A much less common type of asthma, but still just as frightening and uncomfortable, nonallergic asthma is often triggered by temperature extremes and illness, exercise, irritants in the air, stress, and certain medications.
Nonallergic asthma, sometimes called intrinsic asthma, often occurs later in life and is more common in females and may be more severe. The cause of nonallergic asthma is not understood, but researchers believe that a combination of environmental and genetic factors likely play a role in the development.
The treatment of nonallergic asthma is the same as any other type of asthma, with the use of long-acting and short-acting inhalers, as well as avoidance of triggers.
Asthma-COPD overlap syndrome, or ACOS, occurs when asthma and chronic obstructive pulmonary disorder (COPD) coincide.
COPD is a collection of diseases – refractory asthma, emphysema, and chronic bronchitis. It obstructs airflow and breathing difficulties. Not everyone with COPD has asthma before the development of COPD, and not everyone with asthma goes on to the development of COPD. However, those who have both at the same time are said to have ACOS.
Unfortunately for people with ACOS, they may not be diagnosed with the COPD portion until later in the disease state. This happens because symptoms of COPD often mimic symptoms of asthma.
Because ACOS is a combination of both asthma and COPD, if not treated appropriately, ACOS can be deadly. According to the American College of Allergy, Asthma and Immunology, “In 2014, chronic lower respiratory diseases – primarily COPD – were the third leading cause of death in the U.S.”
Eosinophilic asthma is a rare form of asthma, affecting only five percent of people living with asthma. According to Medical News Today, this type of asthma is defined as “…a form of asthma associated with high levels of a white blood cell called eosinophils.”
So, what does this mean?
Well, the symptoms are strikingly similar; inflamed airways occur, as do shortness of breath and an increased in mucus production. However, a dramatic increase in the eosinophil count occurs, which causes further inflammation of the airways, sinuses, nasal passages, and maybe even the lower airways.
As the eosinophilic count rises, the symptoms worsen. This specific type of asthma can be challenging to treat and can affect the quality of life.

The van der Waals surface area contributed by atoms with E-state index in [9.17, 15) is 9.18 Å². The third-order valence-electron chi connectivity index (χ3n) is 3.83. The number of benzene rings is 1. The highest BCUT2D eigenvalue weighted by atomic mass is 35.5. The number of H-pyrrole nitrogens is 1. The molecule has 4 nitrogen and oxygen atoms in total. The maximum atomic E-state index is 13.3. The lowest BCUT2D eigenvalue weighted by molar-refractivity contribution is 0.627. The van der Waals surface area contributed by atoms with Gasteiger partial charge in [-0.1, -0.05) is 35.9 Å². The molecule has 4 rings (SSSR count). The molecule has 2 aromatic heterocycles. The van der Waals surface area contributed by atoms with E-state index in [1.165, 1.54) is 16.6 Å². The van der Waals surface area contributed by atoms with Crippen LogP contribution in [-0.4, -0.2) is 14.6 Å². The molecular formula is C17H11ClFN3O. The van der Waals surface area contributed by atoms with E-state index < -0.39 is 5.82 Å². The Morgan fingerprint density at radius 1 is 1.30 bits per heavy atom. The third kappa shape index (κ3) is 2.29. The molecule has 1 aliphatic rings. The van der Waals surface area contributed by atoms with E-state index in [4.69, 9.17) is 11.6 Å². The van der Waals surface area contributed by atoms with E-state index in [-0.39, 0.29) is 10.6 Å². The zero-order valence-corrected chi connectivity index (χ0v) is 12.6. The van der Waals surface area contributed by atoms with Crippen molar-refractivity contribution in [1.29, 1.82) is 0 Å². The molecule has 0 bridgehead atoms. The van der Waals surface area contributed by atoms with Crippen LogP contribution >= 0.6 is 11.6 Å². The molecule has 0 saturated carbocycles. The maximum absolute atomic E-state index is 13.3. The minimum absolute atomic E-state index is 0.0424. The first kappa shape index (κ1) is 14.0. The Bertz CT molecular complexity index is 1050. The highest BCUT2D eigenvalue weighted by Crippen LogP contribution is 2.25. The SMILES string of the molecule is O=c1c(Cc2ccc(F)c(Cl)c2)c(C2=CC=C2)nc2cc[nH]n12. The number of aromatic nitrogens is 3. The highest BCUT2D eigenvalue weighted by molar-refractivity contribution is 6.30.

Other conditions that cause increases in the eosinophil count may be attributed to asthma, but eosinophilic asthma often occurs without allergies. As of now, researchers have not pinpointed what causes the body to produce increased levels of eosinophils in people who have this type of asthma.
Eosinophilic asthma treatment may include the use of biologic therapies and leukotriene antagonists.
Occupational asthma is asthma that occurs as a result of exposure to hazards on the job, such as chemical fumes, gases, and dust. Those who have allergies or a family history of asthma are more likely to develop occupational asthma, even if they do not have a prior history of asthma.
Over 250 workplace substances have been identified as possible causes of occupational asthma; here are some of the more common causes:
- Respiratory irritants: smoke, sulfur dioxide, chlorine gas
- Animal substances: dander, hair, scales, fur, saliva, body wastes
- Plant substances: natural rubber latex, cereal, flour, papain, wheat, cotton, hemp, flax, rye
- Chemicals: paint, laminates, soldering resins, varnishes, adhesives, insulation, packaging materials, foam mattresses, upholstery
- Enzymes: detergents and flour conditioners
- Metals: platinum, nickel sulfate, chromium
Avoidance of an occupational irritant is important. Sometimes this is impossible, but care should be taken to minimize exposure if at all possible.
This type of asthma is tricky to diagnose because often the only symptom is a cough, hence the name. The symptoms that we associate with asthma – shortness of breath, difficulty breathing – are not present.
If your physician tells you that you have a chronic cough – a cough that lasts more than six weeks – ask your doctor about the likelihood of cough-variant asthma. Coughing may worsen with exercise, as well as when exposed to other triggers, such as allergens or cold air.
Cough-variant asthma can occur in any age group, but is most common in children. It can progress to “classic” allergy symptoms that we’re most familiar with. We aren’t sure what causes this type of asthma, but often it is noticed after an illness because the cough never goes away, or after prescribing medication, such as a beta-blocker.
In addition to the various types of asthma, asthma can also be classified based on the severity of symptoms. It is classified into four categories based on subjective and objective measures, peak flow measurements, and spirometry results.
Mild intermittent asthma. Symptoms occur less than twice per week, and nighttime symptoms occur less than twice per month. No medications are needed for long-term control of asthma. Lung function is 80% or more above predicted values.
Mild persistent asthma. Lung function is still 80% or more above predicted values, but symptoms occur three to six times per week, with nighttime symptoms occurring three to four times per month.
Moderate persistent asthma. Symptoms occur daily, with nighttime symptoms occurring over five times per month. These symptoms affect activity and may last for days. Lung function is reduced – less than 80% but greater than 60%.
Severe persistent asthma. Symptoms are continuous, and nighttime symptoms are frequent. Activities are very limited. Lung function is less than 60%.